Daring To Write
is a Sancocho:
A Rich Stew of
Contemporary Women’s Voices

A Review of Erika M. Martínez's
"Daring to Write: Contemporary Narratives by Dominican Women"

Sara Campos


Erika M. Martínez
Daring to Write: Contemporary Narratives by Dominican Women
University of Georgia Press, April 2016
240 Pages | ISBN: 9780820349268
Price: $26.95 | Purchase Here

ABOUT THIS ANTHOLOGY

“A Scrupulously curated and a vividly brilliant anthology; in its entirety it is a full-throated song, a treasure chest, a diamond, a spell.” Junot Díaz

With this new Latino literary collection Erika M. Martínez has brought together twenty-five engaging narratives written by Dominican women and women of Dominican descent living in the United States. The first volume of its kind, Daring to Write offers readers a wide array of works on a range of topics, including love and family, identity and belonging, immigration and the meaning of home. The resonant voices in this compilation reveal experiences that have been largely invisible until now.

The volume opens with a foreword by Julia Alvarez and includes short stories, novel excerpts, memoirs, and personal essays and features work by established writers such as Angie Cruz and Nelly Rosario, alongside works by emerging writers. Narratives originally written in Spanish appear in English for the first time, translated by Achy Obejas. An important contribution to Latino/a studies, these writings will introduce readers to a new collection of rich literature.


In the middle of Daring to Write, a new anthology comprised of Dominican women writers, Nelly Rosario reflects on sancocho, the meat stew that Dominicans have adopted as their national dish. It is a savory Caribbean stew of seven meats including pork, chicken, and goat, along with taro, yucca, West Indies pumpkin and a mix of other vegetables and spices. The stew is an apt metaphor for the stories and essays presented in the text.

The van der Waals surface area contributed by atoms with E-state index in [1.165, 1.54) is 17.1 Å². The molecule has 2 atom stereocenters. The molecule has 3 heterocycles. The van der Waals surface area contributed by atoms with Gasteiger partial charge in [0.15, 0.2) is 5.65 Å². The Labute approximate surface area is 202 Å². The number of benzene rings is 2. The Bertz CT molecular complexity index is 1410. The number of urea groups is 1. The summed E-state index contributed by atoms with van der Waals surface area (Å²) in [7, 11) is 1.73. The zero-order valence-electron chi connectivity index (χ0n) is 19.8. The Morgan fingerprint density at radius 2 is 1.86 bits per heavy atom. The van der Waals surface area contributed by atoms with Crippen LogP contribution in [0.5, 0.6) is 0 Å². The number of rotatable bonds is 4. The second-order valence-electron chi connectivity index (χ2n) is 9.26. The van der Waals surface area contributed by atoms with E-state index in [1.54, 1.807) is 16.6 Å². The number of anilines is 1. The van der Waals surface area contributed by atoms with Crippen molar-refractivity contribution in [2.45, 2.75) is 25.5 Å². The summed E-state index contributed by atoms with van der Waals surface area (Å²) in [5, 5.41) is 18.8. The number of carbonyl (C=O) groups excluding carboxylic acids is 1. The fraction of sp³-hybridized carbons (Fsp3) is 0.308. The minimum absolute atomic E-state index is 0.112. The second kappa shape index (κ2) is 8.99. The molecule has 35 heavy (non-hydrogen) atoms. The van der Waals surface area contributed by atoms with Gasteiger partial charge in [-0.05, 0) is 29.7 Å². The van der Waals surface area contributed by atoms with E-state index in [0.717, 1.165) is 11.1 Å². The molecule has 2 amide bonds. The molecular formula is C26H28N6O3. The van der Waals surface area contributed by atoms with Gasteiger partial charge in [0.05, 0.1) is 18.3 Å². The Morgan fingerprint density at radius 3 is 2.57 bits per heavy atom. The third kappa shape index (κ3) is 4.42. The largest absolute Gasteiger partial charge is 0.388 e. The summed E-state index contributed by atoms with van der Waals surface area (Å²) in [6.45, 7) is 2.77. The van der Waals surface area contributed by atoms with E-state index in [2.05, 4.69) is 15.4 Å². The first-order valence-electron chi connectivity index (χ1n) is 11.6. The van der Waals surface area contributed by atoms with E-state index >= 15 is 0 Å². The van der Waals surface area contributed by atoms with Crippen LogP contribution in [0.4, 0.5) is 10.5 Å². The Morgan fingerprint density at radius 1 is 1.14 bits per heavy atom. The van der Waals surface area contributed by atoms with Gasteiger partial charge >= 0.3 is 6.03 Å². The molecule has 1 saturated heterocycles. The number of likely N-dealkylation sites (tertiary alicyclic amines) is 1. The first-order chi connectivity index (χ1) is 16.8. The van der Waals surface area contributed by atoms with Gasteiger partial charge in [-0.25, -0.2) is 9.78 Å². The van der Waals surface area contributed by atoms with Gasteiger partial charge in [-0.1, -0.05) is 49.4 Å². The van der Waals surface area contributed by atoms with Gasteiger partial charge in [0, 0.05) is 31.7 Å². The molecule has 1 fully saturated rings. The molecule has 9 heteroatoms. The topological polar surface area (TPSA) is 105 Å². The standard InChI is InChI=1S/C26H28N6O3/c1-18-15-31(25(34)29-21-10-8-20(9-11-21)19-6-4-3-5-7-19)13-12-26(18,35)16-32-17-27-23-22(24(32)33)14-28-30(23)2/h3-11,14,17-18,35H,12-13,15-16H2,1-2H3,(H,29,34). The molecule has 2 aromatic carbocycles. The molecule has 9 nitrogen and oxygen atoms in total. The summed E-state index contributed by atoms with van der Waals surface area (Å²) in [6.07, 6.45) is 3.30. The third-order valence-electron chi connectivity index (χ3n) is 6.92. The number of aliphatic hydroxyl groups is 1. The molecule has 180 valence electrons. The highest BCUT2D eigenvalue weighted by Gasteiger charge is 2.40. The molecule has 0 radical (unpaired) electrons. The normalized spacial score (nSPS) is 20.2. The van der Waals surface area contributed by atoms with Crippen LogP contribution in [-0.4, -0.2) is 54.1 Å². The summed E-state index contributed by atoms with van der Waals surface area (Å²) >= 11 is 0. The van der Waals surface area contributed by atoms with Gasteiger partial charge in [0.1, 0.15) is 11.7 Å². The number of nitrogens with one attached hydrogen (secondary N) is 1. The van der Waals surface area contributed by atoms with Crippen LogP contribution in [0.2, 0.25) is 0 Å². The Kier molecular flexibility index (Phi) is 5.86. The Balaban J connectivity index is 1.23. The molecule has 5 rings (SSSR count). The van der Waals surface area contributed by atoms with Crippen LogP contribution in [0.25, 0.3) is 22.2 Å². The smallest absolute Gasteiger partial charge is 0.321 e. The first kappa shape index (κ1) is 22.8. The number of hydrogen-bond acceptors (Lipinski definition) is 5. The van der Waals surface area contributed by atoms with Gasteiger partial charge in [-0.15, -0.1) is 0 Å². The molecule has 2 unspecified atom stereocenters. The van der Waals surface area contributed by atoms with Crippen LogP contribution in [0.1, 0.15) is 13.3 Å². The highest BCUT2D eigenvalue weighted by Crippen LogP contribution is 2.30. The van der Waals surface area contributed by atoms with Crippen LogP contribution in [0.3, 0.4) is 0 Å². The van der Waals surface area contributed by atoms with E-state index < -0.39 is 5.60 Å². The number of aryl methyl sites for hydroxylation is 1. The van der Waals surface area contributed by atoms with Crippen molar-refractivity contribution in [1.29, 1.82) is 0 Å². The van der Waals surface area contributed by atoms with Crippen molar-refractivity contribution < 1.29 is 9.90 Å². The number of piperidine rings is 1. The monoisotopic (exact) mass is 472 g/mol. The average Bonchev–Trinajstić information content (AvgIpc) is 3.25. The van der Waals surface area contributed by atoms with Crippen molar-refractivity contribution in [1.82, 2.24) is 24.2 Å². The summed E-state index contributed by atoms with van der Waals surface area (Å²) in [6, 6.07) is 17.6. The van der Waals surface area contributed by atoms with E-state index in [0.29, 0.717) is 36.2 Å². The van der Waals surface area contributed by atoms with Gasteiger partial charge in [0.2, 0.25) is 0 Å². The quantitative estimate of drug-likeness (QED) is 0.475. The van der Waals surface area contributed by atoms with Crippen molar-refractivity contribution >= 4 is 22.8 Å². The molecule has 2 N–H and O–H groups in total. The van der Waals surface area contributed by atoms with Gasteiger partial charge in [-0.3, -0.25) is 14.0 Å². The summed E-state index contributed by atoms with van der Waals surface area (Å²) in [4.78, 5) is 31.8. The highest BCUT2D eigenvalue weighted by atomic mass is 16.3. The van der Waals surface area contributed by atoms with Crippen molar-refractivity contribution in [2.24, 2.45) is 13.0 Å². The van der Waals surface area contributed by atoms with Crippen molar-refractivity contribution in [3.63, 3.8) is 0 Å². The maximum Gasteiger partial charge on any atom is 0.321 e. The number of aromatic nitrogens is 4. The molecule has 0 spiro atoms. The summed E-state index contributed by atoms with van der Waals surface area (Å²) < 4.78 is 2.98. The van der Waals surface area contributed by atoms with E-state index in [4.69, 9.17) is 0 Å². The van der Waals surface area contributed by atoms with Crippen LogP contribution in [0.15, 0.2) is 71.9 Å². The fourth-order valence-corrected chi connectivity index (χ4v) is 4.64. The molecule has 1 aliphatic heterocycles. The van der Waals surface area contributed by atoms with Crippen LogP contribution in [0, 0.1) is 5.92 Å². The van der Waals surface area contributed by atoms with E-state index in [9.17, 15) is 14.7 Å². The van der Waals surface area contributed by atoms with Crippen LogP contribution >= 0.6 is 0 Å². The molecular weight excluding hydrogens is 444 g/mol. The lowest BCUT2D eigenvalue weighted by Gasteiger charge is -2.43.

Introduced by Julia Alvarez, translated by Achy Obejas, and curated and edited by Erika M. Martínez, Daring to Write is an anthology consisting of twenty-five narratives that blend voices, genres, and travel between the Caribbean, New York and Spain. The characters are colorful, thoughtful, and vibrant. Like the delectable national stew, Daring to Write is a rich mixture of prose that, morsel by morsel, reveals the lived experience of contemporary Dominican women.

In Daring to Write, readers meet adult women reconciling with philandering fathers, older women gossiping while drinking beer at a local colmado, a woman who attributes her “lesbiqueerdom” to the resilience of her conservative, humble mother, and a middle-aged aunt who helps her sister adopt a child and is reminded of the tearful partings from biological parents in New York to loving aunts in the D.R.  

But sancocho also operates as a metaphor for one of the important themes in the book. According to one of the authors, the stew can be prepared in a number of ways. In fact, Goya, the Latino food specialist, produces a vegetarian version of the soup that can be found in the ethnic aisles of certain supermarkets. But the two homemade varieties are either “blanco” — prepared with white fish, chicken and pork, or “prieto” — the darker version prepared with the full assortment of meats.